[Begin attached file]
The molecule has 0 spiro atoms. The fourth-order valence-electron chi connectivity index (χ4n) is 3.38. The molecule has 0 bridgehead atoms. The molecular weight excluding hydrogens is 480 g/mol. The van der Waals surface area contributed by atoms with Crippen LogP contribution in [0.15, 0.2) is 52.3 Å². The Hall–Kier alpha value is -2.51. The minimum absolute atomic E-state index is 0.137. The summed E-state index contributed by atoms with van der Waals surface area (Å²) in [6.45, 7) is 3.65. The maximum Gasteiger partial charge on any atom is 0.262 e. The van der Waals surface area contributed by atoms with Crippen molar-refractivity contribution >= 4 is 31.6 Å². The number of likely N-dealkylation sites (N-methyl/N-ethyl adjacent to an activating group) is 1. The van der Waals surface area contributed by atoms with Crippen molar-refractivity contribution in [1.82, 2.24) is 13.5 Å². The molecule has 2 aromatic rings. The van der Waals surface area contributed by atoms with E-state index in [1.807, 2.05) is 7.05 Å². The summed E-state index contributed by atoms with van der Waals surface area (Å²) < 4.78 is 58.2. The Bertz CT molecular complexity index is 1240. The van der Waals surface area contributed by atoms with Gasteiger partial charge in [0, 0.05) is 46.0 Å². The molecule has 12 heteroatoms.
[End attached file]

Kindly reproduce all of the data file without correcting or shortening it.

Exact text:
The molecule has 0 spiro atoms. The fourth-order valence-electron chi connectivity index (χ4n) is 3.38. The molecule has 0 bridgehead atoms. The molecular weight excluding hydrogens is 480 g/mol. The van der Waals surface area contributed by atoms with Crippen LogP contribution in [0.15, 0.2) is 52.3 Å². The Hall–Kier alpha value is -2.51. The minimum absolute atomic E-state index is 0.137. The summed E-state index contributed by atoms with van der Waals surface area (Å²) in [6.45, 7) is 3.65. The maximum Gasteiger partial charge on any atom is 0.262 e. The van der Waals surface area contributed by atoms with Crippen molar-refractivity contribution >= 4 is 31.6 Å². The number of likely N-dealkylation sites (N-methyl/N-ethyl adjacent to an activating group) is 1. The van der Waals surface area contributed by atoms with Crippen molar-refractivity contribution in [1.82, 2.24) is 13.5 Å². The molecule has 2 aromatic rings. The van der Waals surface area contributed by atoms with E-state index in [1.807, 2.05) is 7.05 Å². The summed E-state index contributed by atoms with van der Waals surface area (Å²) < 4.78 is 58.2. The Bertz CT molecular complexity index is 1240. The van der Waals surface area contributed by atoms with Gasteiger partial charge in [0, 0.05) is 46.0 Å². The molecule has 12 heteroatoms.